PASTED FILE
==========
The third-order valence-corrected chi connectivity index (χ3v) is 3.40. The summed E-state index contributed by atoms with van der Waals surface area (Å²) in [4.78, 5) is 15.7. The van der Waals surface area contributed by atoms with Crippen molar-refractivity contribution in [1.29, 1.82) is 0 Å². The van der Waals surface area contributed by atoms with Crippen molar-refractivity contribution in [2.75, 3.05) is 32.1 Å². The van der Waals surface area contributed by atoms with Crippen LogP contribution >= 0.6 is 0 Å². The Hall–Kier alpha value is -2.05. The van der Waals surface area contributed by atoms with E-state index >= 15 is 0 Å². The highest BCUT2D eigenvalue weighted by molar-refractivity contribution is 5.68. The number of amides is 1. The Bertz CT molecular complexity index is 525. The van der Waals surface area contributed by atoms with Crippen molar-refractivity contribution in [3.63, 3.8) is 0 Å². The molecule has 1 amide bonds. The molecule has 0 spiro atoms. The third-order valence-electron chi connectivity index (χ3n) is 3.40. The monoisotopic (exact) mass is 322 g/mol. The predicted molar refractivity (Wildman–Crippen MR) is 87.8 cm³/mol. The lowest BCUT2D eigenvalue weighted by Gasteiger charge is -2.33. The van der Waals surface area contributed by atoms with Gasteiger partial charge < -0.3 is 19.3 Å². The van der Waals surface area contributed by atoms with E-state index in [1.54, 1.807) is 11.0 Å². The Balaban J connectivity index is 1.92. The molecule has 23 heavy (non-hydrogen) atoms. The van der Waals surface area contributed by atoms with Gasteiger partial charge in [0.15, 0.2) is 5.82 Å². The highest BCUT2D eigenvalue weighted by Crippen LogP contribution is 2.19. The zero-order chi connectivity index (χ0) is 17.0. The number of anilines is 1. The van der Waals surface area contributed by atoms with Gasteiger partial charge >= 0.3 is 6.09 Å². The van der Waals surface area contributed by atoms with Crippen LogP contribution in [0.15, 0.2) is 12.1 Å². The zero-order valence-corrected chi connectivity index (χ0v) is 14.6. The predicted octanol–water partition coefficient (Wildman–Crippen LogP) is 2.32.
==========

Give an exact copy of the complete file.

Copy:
The third-order valence-corrected chi connectivity index (χ3v) is 3.40. The summed E-state index contributed by atoms with van der Waals surface area (Å²) in [4.78, 5) is 15.7. The van der Waals surface area contributed by atoms with Crippen molar-refractivity contribution in [1.29, 1.82) is 0 Å². The van der Waals surface area contributed by atoms with Crippen molar-refractivity contribution in [2.75, 3.05) is 32.1 Å². The van der Waals surface area contributed by atoms with Crippen LogP contribution >= 0.6 is 0 Å². The Hall–Kier alpha value is -2.05. The van der Waals surface area contributed by atoms with E-state index >= 15 is 0 Å². The highest BCUT2D eigenvalue weighted by molar-refractivity contribution is 5.68. The number of amides is 1. The Bertz CT molecular complexity index is 525. The van der Waals surface area contributed by atoms with Crippen molar-refractivity contribution in [3.63, 3.8) is 0 Å². The molecule has 1 amide bonds. The molecule has 0 spiro atoms. The third-order valence-electron chi connectivity index (χ3n) is 3.40. The monoisotopic (exact) mass is 322 g/mol. The predicted molar refractivity (Wildman–Crippen MR) is 87.8 cm³/mol. The lowest BCUT2D eigenvalue weighted by Gasteiger charge is -2.33. The van der Waals surface area contributed by atoms with Gasteiger partial charge < -0.3 is 19.3 Å². The van der Waals surface area contributed by atoms with E-state index in [1.54, 1.807) is 11.0 Å². The Balaban J connectivity index is 1.92. The molecule has 23 heavy (non-hydrogen) atoms. The van der Waals surface area contributed by atoms with Gasteiger partial charge in [0.15, 0.2) is 5.82 Å². The highest BCUT2D eigenvalue weighted by Crippen LogP contribution is 2.19. The zero-order chi connectivity index (χ0) is 17.0. The number of anilines is 1. The van der Waals surface area contributed by atoms with Gasteiger partial charge >= 0.3 is 6.09 Å². The van der Waals surface area contributed by atoms with Crippen LogP contribution in [0.15, 0.2) is 12.1 Å². The zero-order valence-corrected chi connectivity index (χ0v) is 14.6. The predicted octanol–water partition coefficient (Wildman–Crippen LogP) is 2.32.